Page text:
It is almost time for the over-indulgent season and we are all thinking about what meals to put on our festive table. Before you get too carried away with your seafood menu, you should have a look at the endangered fish and shellfish list so you prepare an ethical meal. Most consumers are unaware that there is a guideline to prevent endangered species becoming extinct. The more shocking misinformation is that there are so many of your favorites on that endangered list. West Coast Rock Lobster, the Pink Prawn, Mozambique Prawns, Galjoen and most recently Blue Swimmer Crabs are all no go zones. They are red on the South African Sustainable Seafood Initiative (SASSI) list, which means you cannot purchase or eat them.

Abalone and Bluefin Tuna are also some of the fish that are listed as endangered species by SASSI. It is not just pollution and climate change that are dimming the future of our fish, humans  also play a huge role.

According to SASSI, overfishing is one of the major contributors in the potential extinction of the water population. “There has been a dramatic increase in the amount of fish and other marine creatures taken out of the seas in recent decades, and globally many fish stocks are already fully fished or overexploited.”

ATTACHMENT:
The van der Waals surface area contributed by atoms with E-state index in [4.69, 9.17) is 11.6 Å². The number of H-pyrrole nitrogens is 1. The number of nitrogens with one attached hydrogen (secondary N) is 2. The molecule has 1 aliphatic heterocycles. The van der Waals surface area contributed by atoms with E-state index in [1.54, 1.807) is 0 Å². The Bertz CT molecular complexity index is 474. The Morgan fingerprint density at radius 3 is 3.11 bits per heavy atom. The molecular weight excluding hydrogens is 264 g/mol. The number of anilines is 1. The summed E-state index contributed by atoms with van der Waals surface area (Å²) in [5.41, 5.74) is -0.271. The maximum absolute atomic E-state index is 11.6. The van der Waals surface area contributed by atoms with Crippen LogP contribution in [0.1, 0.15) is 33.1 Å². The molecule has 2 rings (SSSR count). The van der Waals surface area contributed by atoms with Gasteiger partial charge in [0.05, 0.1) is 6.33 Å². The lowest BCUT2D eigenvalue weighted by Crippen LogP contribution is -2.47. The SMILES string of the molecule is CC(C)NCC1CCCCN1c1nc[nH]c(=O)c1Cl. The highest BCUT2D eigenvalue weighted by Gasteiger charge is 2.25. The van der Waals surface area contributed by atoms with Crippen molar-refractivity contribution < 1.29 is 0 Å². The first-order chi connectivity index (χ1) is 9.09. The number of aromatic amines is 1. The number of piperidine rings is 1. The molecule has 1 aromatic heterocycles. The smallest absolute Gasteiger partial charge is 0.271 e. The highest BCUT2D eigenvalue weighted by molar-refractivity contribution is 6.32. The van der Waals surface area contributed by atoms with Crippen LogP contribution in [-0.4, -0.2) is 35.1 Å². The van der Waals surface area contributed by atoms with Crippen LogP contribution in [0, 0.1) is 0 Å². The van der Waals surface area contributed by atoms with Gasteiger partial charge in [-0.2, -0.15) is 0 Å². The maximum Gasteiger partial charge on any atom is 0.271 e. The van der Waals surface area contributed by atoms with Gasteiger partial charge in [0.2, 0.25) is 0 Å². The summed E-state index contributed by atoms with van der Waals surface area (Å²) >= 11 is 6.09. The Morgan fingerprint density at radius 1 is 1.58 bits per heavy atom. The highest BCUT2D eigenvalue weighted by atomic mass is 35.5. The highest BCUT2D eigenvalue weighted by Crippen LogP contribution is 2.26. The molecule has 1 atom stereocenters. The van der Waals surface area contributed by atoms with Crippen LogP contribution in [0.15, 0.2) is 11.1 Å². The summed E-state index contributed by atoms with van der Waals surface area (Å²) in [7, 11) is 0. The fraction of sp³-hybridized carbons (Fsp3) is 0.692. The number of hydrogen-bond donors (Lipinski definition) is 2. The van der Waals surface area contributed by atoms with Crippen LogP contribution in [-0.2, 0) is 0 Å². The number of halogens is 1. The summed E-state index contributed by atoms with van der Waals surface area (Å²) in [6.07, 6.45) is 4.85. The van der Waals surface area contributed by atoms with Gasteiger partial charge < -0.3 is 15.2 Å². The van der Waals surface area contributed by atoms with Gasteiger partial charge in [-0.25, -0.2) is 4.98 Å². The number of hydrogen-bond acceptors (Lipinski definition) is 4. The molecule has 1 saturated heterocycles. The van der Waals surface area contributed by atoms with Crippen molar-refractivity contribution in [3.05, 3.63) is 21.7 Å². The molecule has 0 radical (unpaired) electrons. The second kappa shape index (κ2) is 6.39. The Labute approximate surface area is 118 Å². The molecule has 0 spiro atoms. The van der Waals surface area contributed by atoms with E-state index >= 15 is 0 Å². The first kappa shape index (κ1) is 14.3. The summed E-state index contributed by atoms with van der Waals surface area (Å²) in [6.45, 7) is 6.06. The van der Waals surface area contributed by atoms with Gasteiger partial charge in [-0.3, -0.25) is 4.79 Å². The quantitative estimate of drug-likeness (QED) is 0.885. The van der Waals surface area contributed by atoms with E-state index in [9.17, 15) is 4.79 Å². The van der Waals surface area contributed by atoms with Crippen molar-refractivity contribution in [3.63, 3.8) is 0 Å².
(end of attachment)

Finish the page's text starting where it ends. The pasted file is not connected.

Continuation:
SASSI notes that it is not only overfishing that is destroying the marine life, but also the methods that are used when fishing. Commercial trawling, which is a method of fishing that involves pulling a fish  from the water behind the boat, is one of those methods.

Consumers are urged to choose suppliers who supply fish that are not on the red or orange list. The traffic light system is recommended to check if their choice of seafood is sustainable or not.

The easy-to-use ‘traffic light’ system tells you which seafood can be eaten with a clear conscience (Green list), which seafood you should think twice about (Orange list), and which seafood should be avoided altogether because it is either considered unsustainable or illegal to sell in South Africa (Red list).

Find your SASSI colour-coded seafood guide here.

Photography: Pexels

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